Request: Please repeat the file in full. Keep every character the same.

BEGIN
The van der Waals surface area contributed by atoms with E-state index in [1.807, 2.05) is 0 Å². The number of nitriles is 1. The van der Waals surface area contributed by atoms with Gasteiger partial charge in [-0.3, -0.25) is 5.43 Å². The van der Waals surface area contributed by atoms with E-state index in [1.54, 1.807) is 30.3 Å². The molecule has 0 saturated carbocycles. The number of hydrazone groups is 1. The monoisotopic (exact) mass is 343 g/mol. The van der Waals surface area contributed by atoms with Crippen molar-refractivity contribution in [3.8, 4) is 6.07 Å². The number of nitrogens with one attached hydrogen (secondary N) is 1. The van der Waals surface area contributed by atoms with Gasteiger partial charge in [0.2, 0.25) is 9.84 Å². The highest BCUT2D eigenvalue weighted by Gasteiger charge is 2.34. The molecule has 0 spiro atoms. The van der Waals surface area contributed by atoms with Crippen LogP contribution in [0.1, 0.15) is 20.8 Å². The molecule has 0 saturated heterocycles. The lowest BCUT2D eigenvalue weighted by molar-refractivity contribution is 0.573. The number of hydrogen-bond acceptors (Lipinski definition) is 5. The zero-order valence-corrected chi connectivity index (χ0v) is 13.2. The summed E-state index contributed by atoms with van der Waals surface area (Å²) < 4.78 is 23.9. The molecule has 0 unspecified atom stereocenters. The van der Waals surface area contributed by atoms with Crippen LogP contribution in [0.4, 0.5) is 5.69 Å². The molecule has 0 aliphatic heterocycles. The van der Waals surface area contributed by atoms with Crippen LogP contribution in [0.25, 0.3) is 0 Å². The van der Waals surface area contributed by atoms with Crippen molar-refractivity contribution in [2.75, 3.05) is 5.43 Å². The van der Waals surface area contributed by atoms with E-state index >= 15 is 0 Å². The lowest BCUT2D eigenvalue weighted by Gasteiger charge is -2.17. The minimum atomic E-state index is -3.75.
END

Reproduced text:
The van der Waals surface area contributed by atoms with E-state index in [1.807, 2.05) is 0 Å². The number of nitriles is 1. The van der Waals surface area contributed by atoms with Gasteiger partial charge in [-0.3, -0.25) is 5.43 Å². The van der Waals surface area contributed by atoms with E-state index in [1.54, 1.807) is 30.3 Å². The molecule has 0 saturated carbocycles. The number of hydrazone groups is 1. The monoisotopic (exact) mass is 343 g/mol. The van der Waals surface area contributed by atoms with Crippen molar-refractivity contribution in [3.8, 4) is 6.07 Å². The number of nitrogens with one attached hydrogen (secondary N) is 1. The van der Waals surface area contributed by atoms with Gasteiger partial charge in [0.2, 0.25) is 9.84 Å². The highest BCUT2D eigenvalue weighted by Gasteiger charge is 2.34. The molecule has 0 spiro atoms. The van der Waals surface area contributed by atoms with Crippen LogP contribution in [0.1, 0.15) is 20.8 Å². The molecule has 0 saturated heterocycles. The lowest BCUT2D eigenvalue weighted by molar-refractivity contribution is 0.573. The number of hydrogen-bond acceptors (Lipinski definition) is 5. The zero-order valence-corrected chi connectivity index (χ0v) is 13.2. The summed E-state index contributed by atoms with van der Waals surface area (Å²) < 4.78 is 23.9. The molecule has 0 unspecified atom stereocenters. The van der Waals surface area contributed by atoms with Crippen LogP contribution in [0.4, 0.5) is 5.69 Å². The molecule has 0 aliphatic heterocycles. The van der Waals surface area contributed by atoms with Crippen LogP contribution in [0.25, 0.3) is 0 Å². The van der Waals surface area contributed by atoms with Crippen molar-refractivity contribution in [2.75, 3.05) is 5.43 Å². The van der Waals surface area contributed by atoms with E-state index >= 15 is 0 Å². The lowest BCUT2D eigenvalue weighted by Gasteiger charge is -2.17. The minimum atomic E-state index is -3.75.